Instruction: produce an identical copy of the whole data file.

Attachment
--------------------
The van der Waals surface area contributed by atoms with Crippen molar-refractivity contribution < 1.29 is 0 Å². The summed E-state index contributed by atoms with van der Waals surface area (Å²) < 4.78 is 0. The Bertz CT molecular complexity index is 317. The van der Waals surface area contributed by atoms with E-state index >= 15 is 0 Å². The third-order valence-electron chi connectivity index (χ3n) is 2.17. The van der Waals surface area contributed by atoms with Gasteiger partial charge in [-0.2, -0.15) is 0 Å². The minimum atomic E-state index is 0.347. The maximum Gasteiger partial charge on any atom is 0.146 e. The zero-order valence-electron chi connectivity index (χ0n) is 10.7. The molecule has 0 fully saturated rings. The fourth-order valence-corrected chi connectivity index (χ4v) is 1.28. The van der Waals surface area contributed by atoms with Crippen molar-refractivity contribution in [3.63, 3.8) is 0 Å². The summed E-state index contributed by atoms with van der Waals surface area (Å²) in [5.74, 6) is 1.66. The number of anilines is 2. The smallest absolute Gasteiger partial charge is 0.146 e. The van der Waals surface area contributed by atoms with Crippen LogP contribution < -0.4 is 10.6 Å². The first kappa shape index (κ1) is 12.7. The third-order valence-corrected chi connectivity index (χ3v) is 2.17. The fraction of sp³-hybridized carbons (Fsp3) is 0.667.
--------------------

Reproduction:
The van der Waals surface area contributed by atoms with Crippen molar-refractivity contribution < 1.29 is 0 Å². The summed E-state index contributed by atoms with van der Waals surface area (Å²) < 4.78 is 0. The Bertz CT molecular complexity index is 317. The van der Waals surface area contributed by atoms with E-state index >= 15 is 0 Å². The third-order valence-electron chi connectivity index (χ3n) is 2.17. The van der Waals surface area contributed by atoms with Gasteiger partial charge in [-0.2, -0.15) is 0 Å². The minimum atomic E-state index is 0.347. The maximum Gasteiger partial charge on any atom is 0.146 e. The zero-order valence-electron chi connectivity index (χ0n) is 10.7. The molecule has 0 fully saturated rings. The fourth-order valence-corrected chi connectivity index (χ4v) is 1.28. The van der Waals surface area contributed by atoms with Crippen molar-refractivity contribution in [3.63, 3.8) is 0 Å². The summed E-state index contributed by atoms with van der Waals surface area (Å²) in [5.74, 6) is 1.66. The number of anilines is 2. The smallest absolute Gasteiger partial charge is 0.146 e. The van der Waals surface area contributed by atoms with Crippen LogP contribution < -0.4 is 10.6 Å². The first kappa shape index (κ1) is 12.7. The third-order valence-corrected chi connectivity index (χ3v) is 2.17. The fraction of sp³-hybridized carbons (Fsp3) is 0.667.